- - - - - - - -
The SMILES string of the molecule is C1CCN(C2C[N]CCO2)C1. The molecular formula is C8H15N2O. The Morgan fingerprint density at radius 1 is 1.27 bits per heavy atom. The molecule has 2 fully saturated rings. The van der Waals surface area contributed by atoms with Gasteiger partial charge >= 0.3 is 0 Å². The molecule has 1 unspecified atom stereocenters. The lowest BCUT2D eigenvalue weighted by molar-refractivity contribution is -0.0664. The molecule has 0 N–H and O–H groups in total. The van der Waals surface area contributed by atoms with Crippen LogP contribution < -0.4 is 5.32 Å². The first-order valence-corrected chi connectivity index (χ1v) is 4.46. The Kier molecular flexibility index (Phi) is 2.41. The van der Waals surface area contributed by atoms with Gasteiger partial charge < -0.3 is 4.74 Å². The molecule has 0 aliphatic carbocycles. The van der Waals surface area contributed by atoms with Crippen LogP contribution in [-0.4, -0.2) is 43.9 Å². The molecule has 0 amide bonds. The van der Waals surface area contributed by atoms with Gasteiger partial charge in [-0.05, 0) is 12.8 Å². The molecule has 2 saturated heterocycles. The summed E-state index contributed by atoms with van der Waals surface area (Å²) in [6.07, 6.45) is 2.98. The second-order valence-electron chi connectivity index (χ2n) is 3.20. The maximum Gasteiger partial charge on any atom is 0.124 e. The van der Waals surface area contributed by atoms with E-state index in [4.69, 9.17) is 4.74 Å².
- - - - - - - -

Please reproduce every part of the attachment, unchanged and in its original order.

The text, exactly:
The SMILES string of the molecule is C1CCN(C2C[N]CCO2)C1. The molecular formula is C8H15N2O. The Morgan fingerprint density at radius 1 is 1.27 bits per heavy atom. The molecule has 2 fully saturated rings. The van der Waals surface area contributed by atoms with Gasteiger partial charge >= 0.3 is 0 Å². The molecule has 1 unspecified atom stereocenters. The lowest BCUT2D eigenvalue weighted by molar-refractivity contribution is -0.0664. The molecule has 0 N–H and O–H groups in total. The van der Waals surface area contributed by atoms with Crippen LogP contribution < -0.4 is 5.32 Å². The first-order valence-corrected chi connectivity index (χ1v) is 4.46. The Kier molecular flexibility index (Phi) is 2.41. The van der Waals surface area contributed by atoms with Gasteiger partial charge < -0.3 is 4.74 Å². The molecule has 0 aliphatic carbocycles. The van der Waals surface area contributed by atoms with Crippen LogP contribution in [-0.4, -0.2) is 43.9 Å². The molecule has 0 amide bonds. The van der Waals surface area contributed by atoms with Gasteiger partial charge in [-0.05, 0) is 12.8 Å². The molecule has 2 saturated heterocycles. The summed E-state index contributed by atoms with van der Waals surface area (Å²) in [6.07, 6.45) is 2.98. The second-order valence-electron chi connectivity index (χ2n) is 3.20. The maximum Gasteiger partial charge on any atom is 0.124 e. The van der Waals surface area contributed by atoms with E-state index in [4.69, 9.17) is 4.74 Å².